“It’s difficult to raise a family here. Nobody ever comes and cleans the garbage, there are open drains and stray pigs loitering in the area. Water scarcity is still an issue here. Earlier we would get water for half an hour a day. Just before elections, a Congress candidate installed a bigger tank. Now the area is divided into rows of about ten houses and each row gets water for two hours a day in the morning,” says Parvati.
Amidst the turmoil, Parvati managed to write four letters to her husband in Landhi jail in Karachi, Pakistan. She also sent food, shampoo and blank pages for Dhanji to write back.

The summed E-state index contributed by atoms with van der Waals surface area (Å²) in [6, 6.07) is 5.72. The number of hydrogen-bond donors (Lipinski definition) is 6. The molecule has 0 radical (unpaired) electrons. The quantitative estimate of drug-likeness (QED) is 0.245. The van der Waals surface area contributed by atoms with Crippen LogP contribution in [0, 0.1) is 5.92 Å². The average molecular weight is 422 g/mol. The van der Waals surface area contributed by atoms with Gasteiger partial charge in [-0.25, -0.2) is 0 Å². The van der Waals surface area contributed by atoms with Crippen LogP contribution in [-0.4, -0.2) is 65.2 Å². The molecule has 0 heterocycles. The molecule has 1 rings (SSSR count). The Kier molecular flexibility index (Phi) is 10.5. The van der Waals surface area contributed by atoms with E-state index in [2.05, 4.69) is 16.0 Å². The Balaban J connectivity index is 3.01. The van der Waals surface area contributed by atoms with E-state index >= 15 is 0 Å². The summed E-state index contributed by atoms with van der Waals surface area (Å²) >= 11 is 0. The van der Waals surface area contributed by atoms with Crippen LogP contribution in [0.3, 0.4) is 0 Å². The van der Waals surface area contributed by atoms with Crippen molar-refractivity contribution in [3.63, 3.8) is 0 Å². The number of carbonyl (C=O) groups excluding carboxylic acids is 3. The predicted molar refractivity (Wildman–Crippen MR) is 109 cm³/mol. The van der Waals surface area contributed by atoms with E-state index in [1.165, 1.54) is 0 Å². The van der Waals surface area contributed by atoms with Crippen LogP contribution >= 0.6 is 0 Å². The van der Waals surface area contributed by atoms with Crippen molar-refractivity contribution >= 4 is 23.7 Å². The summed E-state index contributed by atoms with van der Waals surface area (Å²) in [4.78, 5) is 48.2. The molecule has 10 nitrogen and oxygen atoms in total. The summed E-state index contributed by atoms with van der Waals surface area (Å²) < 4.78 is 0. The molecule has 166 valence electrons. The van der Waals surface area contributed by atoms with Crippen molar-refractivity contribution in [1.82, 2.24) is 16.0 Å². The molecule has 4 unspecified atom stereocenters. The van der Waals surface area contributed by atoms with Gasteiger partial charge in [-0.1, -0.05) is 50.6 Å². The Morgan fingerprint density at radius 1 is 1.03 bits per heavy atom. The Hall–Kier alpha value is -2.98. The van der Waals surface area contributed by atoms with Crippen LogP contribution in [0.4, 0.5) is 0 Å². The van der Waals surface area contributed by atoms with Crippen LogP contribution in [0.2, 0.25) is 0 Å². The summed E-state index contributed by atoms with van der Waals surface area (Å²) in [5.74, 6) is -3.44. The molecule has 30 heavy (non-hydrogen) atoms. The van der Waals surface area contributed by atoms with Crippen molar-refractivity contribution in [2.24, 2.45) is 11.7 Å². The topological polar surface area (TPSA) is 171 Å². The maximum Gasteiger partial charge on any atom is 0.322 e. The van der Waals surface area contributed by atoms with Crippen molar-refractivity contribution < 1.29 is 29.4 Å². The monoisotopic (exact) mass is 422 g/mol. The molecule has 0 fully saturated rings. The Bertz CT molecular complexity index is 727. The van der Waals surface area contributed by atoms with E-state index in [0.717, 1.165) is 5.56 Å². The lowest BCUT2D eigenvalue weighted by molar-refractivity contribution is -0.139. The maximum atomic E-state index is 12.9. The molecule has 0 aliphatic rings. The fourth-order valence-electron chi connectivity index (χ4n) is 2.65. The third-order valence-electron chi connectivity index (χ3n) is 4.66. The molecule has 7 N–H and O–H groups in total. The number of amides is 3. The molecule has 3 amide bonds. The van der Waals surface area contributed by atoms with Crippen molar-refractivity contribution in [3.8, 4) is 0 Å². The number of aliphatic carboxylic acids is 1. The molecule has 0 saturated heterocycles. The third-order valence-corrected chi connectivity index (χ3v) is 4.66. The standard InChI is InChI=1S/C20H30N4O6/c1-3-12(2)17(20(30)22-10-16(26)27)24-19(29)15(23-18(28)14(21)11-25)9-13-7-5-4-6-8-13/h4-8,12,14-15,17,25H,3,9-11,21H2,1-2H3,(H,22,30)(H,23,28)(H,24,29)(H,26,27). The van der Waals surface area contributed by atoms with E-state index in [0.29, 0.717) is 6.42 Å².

“Envelopes are sold at Rs 50 in Pakistan’s jail. Dhanji did not have so much money. He managed to write back once,” says Parvati.
Dhanji could return home a year later, on December 5, 2017. He resumed work within a week of being back from Pakistan.
Manju Parshottam Charanya was decorating her house on the first day of Navratri, a nine day-long festival, in the November of 2015, when she was informed that a boat with six or seven fishermen had been caught by the Pakistan maritime authorities. The next morning it was confirmed that it was the boat with her husband in it. The next few days were spent running between offices and getting documents ready to initiate her husband’s return and claiming the compensation. Her 16-year-old son quit school and took up work at the Porbandar port so his three siblings could continue to study.
“Overnight my eldest son grew up to be the man of the family,” says 35-year-old Manju.